Notes, Short Comments, and Answers to Correspondents
of the Royal College of Surgeons of England, who presided, introduced the lecturer by stating. that the present war might be followed by a huge increase in venereal disease throughout the country, and unless it was combated the result to the nation would be disastrous. Twoclasses of women, amateur and professional, said Lieutenant-Colonel Harrison, infected our soldiers, and, generally speaking, two-thirds of the cases of venereal disease dealt with among soldiers was due to infection by the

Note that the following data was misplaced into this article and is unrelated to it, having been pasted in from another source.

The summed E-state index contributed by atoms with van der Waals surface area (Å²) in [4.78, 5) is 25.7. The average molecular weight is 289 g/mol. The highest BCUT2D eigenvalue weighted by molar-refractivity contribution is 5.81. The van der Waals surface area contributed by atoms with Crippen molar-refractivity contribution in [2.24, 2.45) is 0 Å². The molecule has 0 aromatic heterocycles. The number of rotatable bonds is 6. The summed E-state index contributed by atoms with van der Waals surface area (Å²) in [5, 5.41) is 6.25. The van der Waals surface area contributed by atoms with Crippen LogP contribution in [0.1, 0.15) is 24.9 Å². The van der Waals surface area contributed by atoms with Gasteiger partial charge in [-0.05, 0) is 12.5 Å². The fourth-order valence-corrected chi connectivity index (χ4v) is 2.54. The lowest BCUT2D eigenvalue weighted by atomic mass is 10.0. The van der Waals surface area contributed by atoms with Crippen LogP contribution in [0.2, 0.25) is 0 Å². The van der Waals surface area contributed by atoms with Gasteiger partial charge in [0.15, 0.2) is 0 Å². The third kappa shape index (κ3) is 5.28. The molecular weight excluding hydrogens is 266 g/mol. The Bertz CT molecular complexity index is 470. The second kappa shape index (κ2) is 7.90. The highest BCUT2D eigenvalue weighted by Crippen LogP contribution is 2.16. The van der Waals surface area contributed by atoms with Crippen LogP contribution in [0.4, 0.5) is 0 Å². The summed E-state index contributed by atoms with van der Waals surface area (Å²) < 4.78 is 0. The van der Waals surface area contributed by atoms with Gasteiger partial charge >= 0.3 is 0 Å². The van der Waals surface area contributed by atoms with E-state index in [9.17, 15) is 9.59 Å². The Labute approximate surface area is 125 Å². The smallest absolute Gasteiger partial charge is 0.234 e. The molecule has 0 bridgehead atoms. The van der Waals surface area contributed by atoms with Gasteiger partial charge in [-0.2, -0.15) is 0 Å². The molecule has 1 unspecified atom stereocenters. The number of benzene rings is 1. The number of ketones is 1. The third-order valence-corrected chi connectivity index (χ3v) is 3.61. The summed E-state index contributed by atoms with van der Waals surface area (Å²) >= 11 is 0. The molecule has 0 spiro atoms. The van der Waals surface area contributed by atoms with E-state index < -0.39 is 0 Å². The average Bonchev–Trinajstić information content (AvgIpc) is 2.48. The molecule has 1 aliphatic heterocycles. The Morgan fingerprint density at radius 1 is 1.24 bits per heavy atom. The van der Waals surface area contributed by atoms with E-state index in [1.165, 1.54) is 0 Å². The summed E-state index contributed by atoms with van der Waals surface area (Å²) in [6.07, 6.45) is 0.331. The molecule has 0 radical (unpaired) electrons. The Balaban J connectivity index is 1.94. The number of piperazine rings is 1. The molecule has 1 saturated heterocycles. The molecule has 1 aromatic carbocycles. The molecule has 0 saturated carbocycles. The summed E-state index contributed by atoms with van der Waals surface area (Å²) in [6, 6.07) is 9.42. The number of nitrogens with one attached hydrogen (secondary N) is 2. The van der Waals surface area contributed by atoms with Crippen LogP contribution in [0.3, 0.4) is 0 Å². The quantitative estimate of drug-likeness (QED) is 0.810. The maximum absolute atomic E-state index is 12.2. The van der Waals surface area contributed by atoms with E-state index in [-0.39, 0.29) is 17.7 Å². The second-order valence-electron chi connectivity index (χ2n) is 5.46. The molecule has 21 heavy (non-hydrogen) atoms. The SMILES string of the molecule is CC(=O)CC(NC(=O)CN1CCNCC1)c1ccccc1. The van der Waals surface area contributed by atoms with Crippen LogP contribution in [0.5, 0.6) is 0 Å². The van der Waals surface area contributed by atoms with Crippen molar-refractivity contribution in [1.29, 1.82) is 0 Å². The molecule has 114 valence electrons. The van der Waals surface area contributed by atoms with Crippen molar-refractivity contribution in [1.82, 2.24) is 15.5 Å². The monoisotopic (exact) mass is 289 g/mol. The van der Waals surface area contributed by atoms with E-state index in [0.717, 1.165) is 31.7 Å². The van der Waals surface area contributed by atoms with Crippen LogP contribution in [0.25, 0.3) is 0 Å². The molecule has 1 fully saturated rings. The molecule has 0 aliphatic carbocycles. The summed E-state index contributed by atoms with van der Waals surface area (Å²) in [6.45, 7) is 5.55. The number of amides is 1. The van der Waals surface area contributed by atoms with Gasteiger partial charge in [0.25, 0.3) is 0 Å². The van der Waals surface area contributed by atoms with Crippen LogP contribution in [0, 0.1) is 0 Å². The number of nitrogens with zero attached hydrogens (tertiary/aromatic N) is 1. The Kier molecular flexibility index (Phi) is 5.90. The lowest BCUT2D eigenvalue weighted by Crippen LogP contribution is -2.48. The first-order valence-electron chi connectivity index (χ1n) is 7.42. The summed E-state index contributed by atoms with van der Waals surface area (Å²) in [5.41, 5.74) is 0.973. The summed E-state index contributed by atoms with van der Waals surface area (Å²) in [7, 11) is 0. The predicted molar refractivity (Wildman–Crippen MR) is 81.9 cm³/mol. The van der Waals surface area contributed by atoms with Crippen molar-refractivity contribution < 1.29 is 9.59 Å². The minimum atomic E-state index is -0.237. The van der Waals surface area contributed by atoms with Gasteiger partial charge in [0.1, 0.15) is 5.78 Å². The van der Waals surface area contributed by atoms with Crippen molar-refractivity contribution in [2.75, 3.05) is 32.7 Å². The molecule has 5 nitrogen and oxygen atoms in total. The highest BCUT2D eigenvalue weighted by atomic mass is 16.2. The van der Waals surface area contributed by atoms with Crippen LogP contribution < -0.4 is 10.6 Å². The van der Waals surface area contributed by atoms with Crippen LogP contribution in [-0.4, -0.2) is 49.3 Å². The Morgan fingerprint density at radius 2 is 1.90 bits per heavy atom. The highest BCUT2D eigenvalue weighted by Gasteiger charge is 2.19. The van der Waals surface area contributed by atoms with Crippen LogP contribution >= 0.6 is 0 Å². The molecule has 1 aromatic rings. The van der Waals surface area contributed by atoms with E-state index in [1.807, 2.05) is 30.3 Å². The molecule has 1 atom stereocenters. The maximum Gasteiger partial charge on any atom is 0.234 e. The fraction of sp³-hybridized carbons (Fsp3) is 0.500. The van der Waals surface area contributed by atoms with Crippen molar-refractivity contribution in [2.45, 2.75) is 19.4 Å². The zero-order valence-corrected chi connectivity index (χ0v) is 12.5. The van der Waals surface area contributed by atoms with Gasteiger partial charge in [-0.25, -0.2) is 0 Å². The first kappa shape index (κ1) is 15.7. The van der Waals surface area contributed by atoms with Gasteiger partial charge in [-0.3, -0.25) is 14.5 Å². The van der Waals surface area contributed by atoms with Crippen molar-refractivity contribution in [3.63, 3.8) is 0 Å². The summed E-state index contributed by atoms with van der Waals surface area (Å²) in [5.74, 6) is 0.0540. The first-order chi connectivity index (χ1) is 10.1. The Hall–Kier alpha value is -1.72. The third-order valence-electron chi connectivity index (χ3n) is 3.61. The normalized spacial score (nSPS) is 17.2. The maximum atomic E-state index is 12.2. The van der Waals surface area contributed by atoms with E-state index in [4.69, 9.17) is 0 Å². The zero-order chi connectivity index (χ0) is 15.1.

... teurs. After the war the burden of combating the disease would falt chiefly on the civilian community. More had been done in the matter of education in this connexion by a few devoted workers in the four years of the war than during thepast 400 years, but ignorance was still appalling, and it was . necessary that the public should know how to protect itself against the disease. Syphilis comprised only about onequarter of venereal disease, and although we had admirableremedies against it the long periods of treatment under which the patient must be under observation made treatment. costly. The successful management of gonorrhoem was immensely more difficult than that of syphilis, though, unfortunately, a large number of doctors still looked upon it as a light matter. It was one of the most difficult tasks in medicine to clear the genital passage from the gonococcus. From a medical point of view the prevention of venereal disease was as easy as cure was difficult. With regard to soldiers, experiences at Aldershot had' shown that the admission-rate for venereal diseases could be materially lowered by providing healthy distractions. In 1885 the ratio per 1000 per annum of admissions for venereal disease was very high, but it gradually decreased until the period of the South African War, when there was a relapse. From then onward to 1913 a decrease was again shown. This the lecturer considered to be due to the fact that Aldershot had been made a model home for the soldier, who need not leave barracks in order to find amusements and recreation of congenial kinds. From this heargued that something more might be done in providing. healthy distractions for civilian working men. If workmen's clubs were made something better than pot-houses, and places provided where men could be really comfortable in their leisure hours, it would not only tend to reduce the spread of venereal disease, but increase efficiency, and in terms of pounds, shillings, and pence would be profitable. With regard to segregation of women, the proper inspection of women on a large scale was impracticable. The best plan for dealing with prostitutes was to act on the assumption that all were diseased and teach them how to avoid infecting the men. But if we could make the prostitute safe, there remained still the perfectly hopeless class of amateurs to deal with. The greatest hope lay in breaking the chain at the male end by prophylactic treatment, but disinfection must be carried out soon after connexion. He advocated the appointment of subsidiary centres for treatment after instruction at the central clinics, but whatever arrangements were made for the treatment of venereal diseaees it was necessary to have the cooperation of the public, and it was the duty of the medical profession to secure that cooperation by education. Colonel Walker testified to the excellent results of prophy-lactic treatment on the American soldier in France. Sir Thomas Barlow said that the moral side and medical side ofthe question were not incompatible, and so long as wecould use prophylactic measures, not as an encouragement to men to expose themselves, but as a means of helping them after they had gone astray, it was the imperative duty of themedical profession to do so. Sir George Makina contended that the question of continence was no more than abstention from alcohol or anything else, and we ought not to make it easier for people tu be incontinent. The lecturer, in reply to questions, did not consider that prophylactic treatment encouraged sexuality. We were dealing with an implacable foe, and it was no more unchristian to use the methods indicated than to fight on, Sunday or use a gas against another implacable foe. Colonel Harrison also said that teetotalers formed a large proportion of venereal patients, and in one hospital 34 per cent. of venereal cases up to date proved to betotal abstainers. He could not explain the circumstance, but thought it might be due to the fact that the abstainers.